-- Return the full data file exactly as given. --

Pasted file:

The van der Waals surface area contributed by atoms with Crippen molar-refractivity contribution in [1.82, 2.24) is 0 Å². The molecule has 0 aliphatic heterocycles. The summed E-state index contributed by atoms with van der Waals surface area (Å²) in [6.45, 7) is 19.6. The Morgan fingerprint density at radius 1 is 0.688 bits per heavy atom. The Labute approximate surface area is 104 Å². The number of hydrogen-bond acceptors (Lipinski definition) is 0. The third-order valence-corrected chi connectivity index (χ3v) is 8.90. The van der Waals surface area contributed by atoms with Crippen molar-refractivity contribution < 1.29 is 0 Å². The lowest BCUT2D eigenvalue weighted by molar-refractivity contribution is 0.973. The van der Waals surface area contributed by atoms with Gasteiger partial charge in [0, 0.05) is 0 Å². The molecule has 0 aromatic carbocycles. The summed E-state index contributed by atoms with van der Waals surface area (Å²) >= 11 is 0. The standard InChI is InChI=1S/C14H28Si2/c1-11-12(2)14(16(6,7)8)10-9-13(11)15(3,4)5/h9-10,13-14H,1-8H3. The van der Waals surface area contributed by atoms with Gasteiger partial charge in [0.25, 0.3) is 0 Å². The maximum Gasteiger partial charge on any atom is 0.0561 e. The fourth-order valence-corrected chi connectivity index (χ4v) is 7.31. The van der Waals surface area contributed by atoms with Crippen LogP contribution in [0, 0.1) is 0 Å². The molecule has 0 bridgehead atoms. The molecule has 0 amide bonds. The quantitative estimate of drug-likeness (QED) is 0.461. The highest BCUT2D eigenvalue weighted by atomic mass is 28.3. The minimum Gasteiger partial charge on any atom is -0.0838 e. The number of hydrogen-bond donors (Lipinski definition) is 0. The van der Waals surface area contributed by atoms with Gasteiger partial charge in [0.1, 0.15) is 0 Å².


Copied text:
The van der Waals surface area contributed by atoms with Crippen molar-refractivity contribution in [1.82, 2.24) is 0 Å². The molecule has 0 aliphatic heterocycles. The summed E-state index contributed by atoms with van der Waals surface area (Å²) in [6.45, 7) is 19.6. The Morgan fingerprint density at radius 1 is 0.688 bits per heavy atom. The Labute approximate surface area is 104 Å². The number of hydrogen-bond acceptors (Lipinski definition) is 0. The third-order valence-corrected chi connectivity index (χ3v) is 8.90. The van der Waals surface area contributed by atoms with Crippen molar-refractivity contribution < 1.29 is 0 Å². The lowest BCUT2D eigenvalue weighted by molar-refractivity contribution is 0.973. The van der Waals surface area contributed by atoms with Gasteiger partial charge in [0, 0.05) is 0 Å². The molecule has 0 aromatic carbocycles. The summed E-state index contributed by atoms with van der Waals surface area (Å²) >= 11 is 0. The standard InChI is InChI=1S/C14H28Si2/c1-11-12(2)14(16(6,7)8)10-9-13(11)15(3,4)5/h9-10,13-14H,1-8H3. The van der Waals surface area contributed by atoms with Gasteiger partial charge in [0.25, 0.3) is 0 Å². The maximum Gasteiger partial charge on any atom is 0.0561 e. The fourth-order valence-corrected chi connectivity index (χ4v) is 7.31. The van der Waals surface area contributed by atoms with Crippen LogP contribution in [0, 0.1) is 0 Å². The molecule has 0 bridgehead atoms. The molecule has 0 amide bonds. The quantitative estimate of drug-likeness (QED) is 0.461. The highest BCUT2D eigenvalue weighted by atomic mass is 28.3. The minimum Gasteiger partial charge on any atom is -0.0838 e. The number of hydrogen-bond donors (Lipinski definition) is 0. The van der Waals surface area contributed by atoms with Gasteiger partial charge in [0.1, 0.15) is 0 Å².